Daily Capacity
(1,000 head)

Capacity Share
(Percent)

1

Smithfield

80

19%

2

IBP

73

17

3

Swift (ConAgra)

39

9

4

Excel (Cargill)

38

9

5

Hormel

35

8

6

Farmland Foods

34

8

7

Seaboard

15

4

8

Thorn Apple Valley

14

3

9

Indiana Packers

 13

3

10

Lundy’s

 8

2

 

 

349

82%

Source: Meyer, S.R.. "U.S. Hog Slaughtering Capacity, February 1996,"  NPPC Pork Industry Economic Review, March 1996.

Industry concentration

The pork processing industry is becoming increasingly concentrated as the percent of hogs processed by the four largest firms increases.  This percentage is estimated to be as high as 55 percent in 1997, up from about 32 percent in 1985.  However, by comparison, the hog four-firm concentration ratio is considerably less than steer and heifer markets (80 percent) and sheep and lamb markets (74 percent) as shown in Table 1.  The ten largest pork processors control more than 80 percent of the nation’s hog slaughter capacity.

Excess slaughter capacity

Pork processing capacity has traditionally exceeded pork supply.  However, processing capacity limits were reached for the first time in decades during the fall of 1994, resulting in sharply lower hog prices.  Since then, packer capacity has increased nearly 15 percent between 1994 and 1997 and is expected to remain in excess of hog supplies in the years ahead.  Much of the increased capacity is being built outside of Iowa but some will compete for hogs that are currently being shipped to Iowa plants.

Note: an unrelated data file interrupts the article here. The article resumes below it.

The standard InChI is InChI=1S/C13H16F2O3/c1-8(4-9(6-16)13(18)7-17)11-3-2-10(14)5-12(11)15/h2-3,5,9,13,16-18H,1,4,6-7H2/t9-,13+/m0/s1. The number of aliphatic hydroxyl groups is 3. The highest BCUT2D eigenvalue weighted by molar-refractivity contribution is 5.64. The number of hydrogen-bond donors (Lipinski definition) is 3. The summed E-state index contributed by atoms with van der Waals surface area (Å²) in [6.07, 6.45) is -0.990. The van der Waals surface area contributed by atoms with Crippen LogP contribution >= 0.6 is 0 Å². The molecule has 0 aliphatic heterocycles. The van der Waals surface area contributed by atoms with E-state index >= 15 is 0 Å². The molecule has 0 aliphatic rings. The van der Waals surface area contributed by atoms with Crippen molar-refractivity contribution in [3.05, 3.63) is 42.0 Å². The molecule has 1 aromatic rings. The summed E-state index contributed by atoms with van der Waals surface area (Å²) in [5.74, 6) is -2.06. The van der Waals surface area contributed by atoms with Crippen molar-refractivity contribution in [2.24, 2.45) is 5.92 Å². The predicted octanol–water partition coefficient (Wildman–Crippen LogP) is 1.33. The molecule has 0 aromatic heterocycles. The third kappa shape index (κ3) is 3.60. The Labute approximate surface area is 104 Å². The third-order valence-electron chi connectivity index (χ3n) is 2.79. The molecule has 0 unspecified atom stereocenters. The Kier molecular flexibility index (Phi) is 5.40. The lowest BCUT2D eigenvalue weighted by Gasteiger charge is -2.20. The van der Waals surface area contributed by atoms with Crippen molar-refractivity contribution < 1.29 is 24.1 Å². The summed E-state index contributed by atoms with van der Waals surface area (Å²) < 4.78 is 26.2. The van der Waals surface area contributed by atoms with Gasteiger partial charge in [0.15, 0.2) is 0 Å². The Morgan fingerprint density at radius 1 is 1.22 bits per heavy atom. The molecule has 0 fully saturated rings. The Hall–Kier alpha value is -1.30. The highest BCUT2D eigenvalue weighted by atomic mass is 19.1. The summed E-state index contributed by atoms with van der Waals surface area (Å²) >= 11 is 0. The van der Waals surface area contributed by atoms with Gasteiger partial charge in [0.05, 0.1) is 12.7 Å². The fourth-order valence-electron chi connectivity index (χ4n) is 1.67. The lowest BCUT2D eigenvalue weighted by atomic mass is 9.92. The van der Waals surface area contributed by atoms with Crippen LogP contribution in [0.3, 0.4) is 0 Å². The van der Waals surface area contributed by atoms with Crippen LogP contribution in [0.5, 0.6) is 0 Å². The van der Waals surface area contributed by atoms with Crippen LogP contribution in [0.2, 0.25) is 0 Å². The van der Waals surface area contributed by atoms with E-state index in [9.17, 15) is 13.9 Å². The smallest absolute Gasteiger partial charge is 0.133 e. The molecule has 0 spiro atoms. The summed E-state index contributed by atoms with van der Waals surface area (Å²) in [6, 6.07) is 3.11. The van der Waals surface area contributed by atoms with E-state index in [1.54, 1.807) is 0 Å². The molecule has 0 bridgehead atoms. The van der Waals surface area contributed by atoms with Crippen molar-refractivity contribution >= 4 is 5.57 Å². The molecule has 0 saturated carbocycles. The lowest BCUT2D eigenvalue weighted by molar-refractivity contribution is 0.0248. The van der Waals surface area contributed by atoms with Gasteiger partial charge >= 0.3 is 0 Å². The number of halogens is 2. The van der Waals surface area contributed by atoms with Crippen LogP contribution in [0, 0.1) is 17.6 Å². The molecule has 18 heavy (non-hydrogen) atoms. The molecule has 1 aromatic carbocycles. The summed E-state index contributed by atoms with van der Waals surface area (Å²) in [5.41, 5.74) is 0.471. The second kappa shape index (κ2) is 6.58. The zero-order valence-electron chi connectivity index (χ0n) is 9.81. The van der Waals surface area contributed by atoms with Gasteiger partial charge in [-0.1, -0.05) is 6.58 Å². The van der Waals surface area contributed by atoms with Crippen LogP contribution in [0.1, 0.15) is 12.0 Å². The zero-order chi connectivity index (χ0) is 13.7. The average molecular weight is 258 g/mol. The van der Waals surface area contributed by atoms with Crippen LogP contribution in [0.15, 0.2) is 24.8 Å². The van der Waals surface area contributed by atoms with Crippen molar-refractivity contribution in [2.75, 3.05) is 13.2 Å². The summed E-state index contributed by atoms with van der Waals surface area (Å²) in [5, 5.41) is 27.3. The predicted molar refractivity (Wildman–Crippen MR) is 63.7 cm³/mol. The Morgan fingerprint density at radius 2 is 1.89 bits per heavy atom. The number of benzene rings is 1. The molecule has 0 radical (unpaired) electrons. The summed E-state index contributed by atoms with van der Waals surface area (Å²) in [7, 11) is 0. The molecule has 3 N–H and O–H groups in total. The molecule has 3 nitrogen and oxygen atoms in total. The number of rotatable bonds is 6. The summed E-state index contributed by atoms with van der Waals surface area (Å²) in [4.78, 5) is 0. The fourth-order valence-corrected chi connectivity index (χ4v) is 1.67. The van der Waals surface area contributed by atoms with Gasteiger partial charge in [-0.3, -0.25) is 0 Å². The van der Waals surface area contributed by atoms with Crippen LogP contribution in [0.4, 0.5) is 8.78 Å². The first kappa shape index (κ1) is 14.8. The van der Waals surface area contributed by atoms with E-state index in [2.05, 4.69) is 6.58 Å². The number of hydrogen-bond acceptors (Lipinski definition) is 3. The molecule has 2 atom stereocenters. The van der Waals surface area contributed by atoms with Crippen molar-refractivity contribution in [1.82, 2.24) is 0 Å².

Processor collusion?

The steady trend toward greater concentration in hog processing has aroused concern about the possibility of anti-competitive conduct in the slaughter hog market.  Specifically, producers sometimes worry that big packers may be able to use their market power to depress hog prices below competitive levels. 

There is little evidence to justify these fears.  In a 1991 study, Schroeter and Azzam found little difference between actual prices for hogs and their estimates of "competitive" prices.  Nor have packer earnings shown indications of monopoly power. 

In addition, by using American Meat Institute survey data, it can be shown that hog packer average net earnings never exceeded 1.6% of sales during 1979-87.  Although this occurred before the recent sharp increase in concentration, by examining packer margins it appears that little has changed in the past 10 years.